FLORHAM PARK, N.J. (AP) — Hayden Smith put on a football helmet for the first time in his life a few days ago.
He fiddled with it a bit, snapped the chin strap and then spent a few minutes getting used to the metal bars covering his face.
As a former rugby player in England, the Australian-born Smith isn’t used to all the padding and protection.
“It’s actually not so bad,” he said with a big smile. “A second skin, right?”
Smith participated in rookie minicamp with the New York Jets over the weekend, hoping to catch on as a tight end. He still has lots to learn, but he’s not just a feel-good story. Smith stood out during the three-day camp with some impressive catches and surprisingly natural football instincts.
“Really, I can’t believe the guy,” coach Rex Ryan said. “Is he doing everything perfect? No. But he’s trying like crazy to. I’m not going to bet against him. There’s no way I’m betting against this guy.”
And that’s even with the odds fairly stacked. After all, Smith is already 27 and only now learning how to play football.
“Do I know the game? No, I don’t,” Smith said. “It’s very early on in the process, and we’ve kind of broken everything up and I’ve been able to get a handle on what’s been installed and I’m just taking it all in little chunks.”
Smith certainly looks the part of an NFL tight end at 6-foot-6 and 255 pounds. He might not be the fastest guy on the field, but he gets around just fine. And, he has really soft hands. Smith was able to easily handle a number of throws during the weekend of practices and gave no indication that he hasn’t been at this for very long.
“I think my basketball background has really helped with that and that was a big part of the premise of actually feeling like I could be successful in doing this, combined with the physicality of what I’ve had to contend with playing premiership rugby,” he said. “There’s a little bit of both that I can hopefully carry across, but that’s just as a skill set. The rest of it, I’m pretty much starting from square one, so that’s huge. I’ve got 21 years or 22 years of knowledge to catch up on on a lot of these guys.”
Smith came to the United States from Australia about eight years ago and played basketball for three seasons at Metropolitan State College of Denver after transferring from the New York Institute of Technology. He helped lead the Roadrunners to two NCAA Division II NCAA tournament appearances, and graduated in 2008 with a degree in finance.
He wanted to play professional basketball in Australia, but the team he planned to join — the Sydney Kings — folded. Not ready to settle into the business world, Smith instead turned to rugby and played professionally in England for the Saracens Football Club. He also competed for the United States during the Rugby World Cup in New Zealand last year. But, as fun as that was, Smith had a burning desire to play football — in the NFL.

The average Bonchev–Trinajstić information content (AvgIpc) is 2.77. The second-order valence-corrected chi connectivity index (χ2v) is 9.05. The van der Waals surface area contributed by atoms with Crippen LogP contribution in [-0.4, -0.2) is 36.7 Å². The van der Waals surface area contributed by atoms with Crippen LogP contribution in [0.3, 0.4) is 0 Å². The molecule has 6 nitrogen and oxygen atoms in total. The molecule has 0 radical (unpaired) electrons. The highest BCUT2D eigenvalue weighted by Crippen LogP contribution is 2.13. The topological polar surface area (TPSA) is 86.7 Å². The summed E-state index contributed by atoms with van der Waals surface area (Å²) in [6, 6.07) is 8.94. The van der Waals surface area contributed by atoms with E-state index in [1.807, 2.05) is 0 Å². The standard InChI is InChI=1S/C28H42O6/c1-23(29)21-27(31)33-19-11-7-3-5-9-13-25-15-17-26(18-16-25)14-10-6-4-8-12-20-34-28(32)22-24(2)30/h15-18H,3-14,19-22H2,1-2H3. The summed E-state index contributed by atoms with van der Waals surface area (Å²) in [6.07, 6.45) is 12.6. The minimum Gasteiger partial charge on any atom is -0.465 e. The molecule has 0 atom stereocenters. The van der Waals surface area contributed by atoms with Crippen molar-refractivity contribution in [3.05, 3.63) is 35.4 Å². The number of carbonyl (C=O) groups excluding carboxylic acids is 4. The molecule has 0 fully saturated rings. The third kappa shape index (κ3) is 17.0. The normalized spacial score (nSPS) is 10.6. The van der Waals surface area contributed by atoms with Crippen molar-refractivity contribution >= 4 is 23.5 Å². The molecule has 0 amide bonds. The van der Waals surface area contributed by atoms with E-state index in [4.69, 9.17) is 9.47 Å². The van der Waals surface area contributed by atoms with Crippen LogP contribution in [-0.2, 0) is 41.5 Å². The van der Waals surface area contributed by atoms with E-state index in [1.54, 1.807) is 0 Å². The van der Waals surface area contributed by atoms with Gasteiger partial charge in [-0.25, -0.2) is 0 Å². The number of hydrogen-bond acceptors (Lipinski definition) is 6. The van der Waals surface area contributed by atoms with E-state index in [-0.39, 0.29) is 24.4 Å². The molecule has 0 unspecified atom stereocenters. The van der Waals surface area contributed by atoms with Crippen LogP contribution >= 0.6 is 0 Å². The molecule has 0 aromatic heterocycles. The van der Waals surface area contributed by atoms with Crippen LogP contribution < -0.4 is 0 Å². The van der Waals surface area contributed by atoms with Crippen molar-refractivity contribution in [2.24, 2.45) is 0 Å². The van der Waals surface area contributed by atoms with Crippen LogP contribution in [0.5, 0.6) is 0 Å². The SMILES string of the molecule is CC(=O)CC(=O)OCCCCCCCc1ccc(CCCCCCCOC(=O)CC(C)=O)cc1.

“I never had a team I rooted for,” Smith said. “But I was a fan of the league my whole life.”
Smith hired former San Diego Chargers assistant coach Tim Brewster to help him, knowing that he played a key role in Antonio Gates going from being a college basketball player to a Pro Bowl tight end. Smith also went to the Senior Bowl in Mobile, Ala., and introduced himself to as many NFL executives as he could.
“It was really informal, just in the lobby going up to teams and saying hello and telling my story or whatever,” he said. “A number of teams wanted to bring me in after that. I went on a series of workouts and ultimately made the decision to come here.”
He visited the Jets’ training facility, and met offensive coordinator Tony Sparano. New York liked him so much, they had Smith come in for another visit and he met Ryan — and signed him to a free agent contract last month.
“When I was visiting here with the Jets, I ran my first ever route in my life,” Smith said. “I was 26 at the time. Everything’s so new.”
But, the Jets — Ryan, general manager Mike Tannenbaum and assistant GM Scott Cohen — clearly saw something in him that made them think he had a chance to develop — and quickly.
“This is one of those Mike Tannenbaum specials that, out of nowhere, he’s like, ‘Hey, we’ve got this young man,'” Ryan said. “He tells me the background, and I’m like, ‘Oh, here we go.’ But then you watch him.”
There’s clearly talent there — he caught a “touchdown” pass during one drill with a defensive back trailing him, and seemed to easily pick up the concept of where to line up. He did knock into punter Travis Baltz during a special teams drill — roughing the kicker — but he’s still learning all that, of course. And, he caught Ryan’s attention by working on his own, running on the field and trying to get a better handle on routes.
“He’s got a legitimate chance,” Ryan said. “Is it realistic that he can pick up all the nuances, all that stuff, for opening day? I don’t know. Probably not. But I’ll say this: He certainly has a chance.”
The Jets have five tight ends on their roster with starter Dustin Keller, along with Smith and backups Jeff Cumberland, Josh Baker and Dedrick Epps. It also remains to be seen what Tim Tebow’s role will be in the offense. Smith just wants to do all he can to put off that office job just a bit longer.
“Look, people are going to have their opinions on what goes on and really, as an NFL fan who grew up wanting to do this, all I’m doing is pursuing my dream,” Smith said. “People will see it one way or the other and they’re completely entitled to that, and I understand that. But, really, I’m just on an incredible journey. I’ve been incredibly lucky, and I want to make the most of this opportunity.”
Copyright 2012 The Associated Press.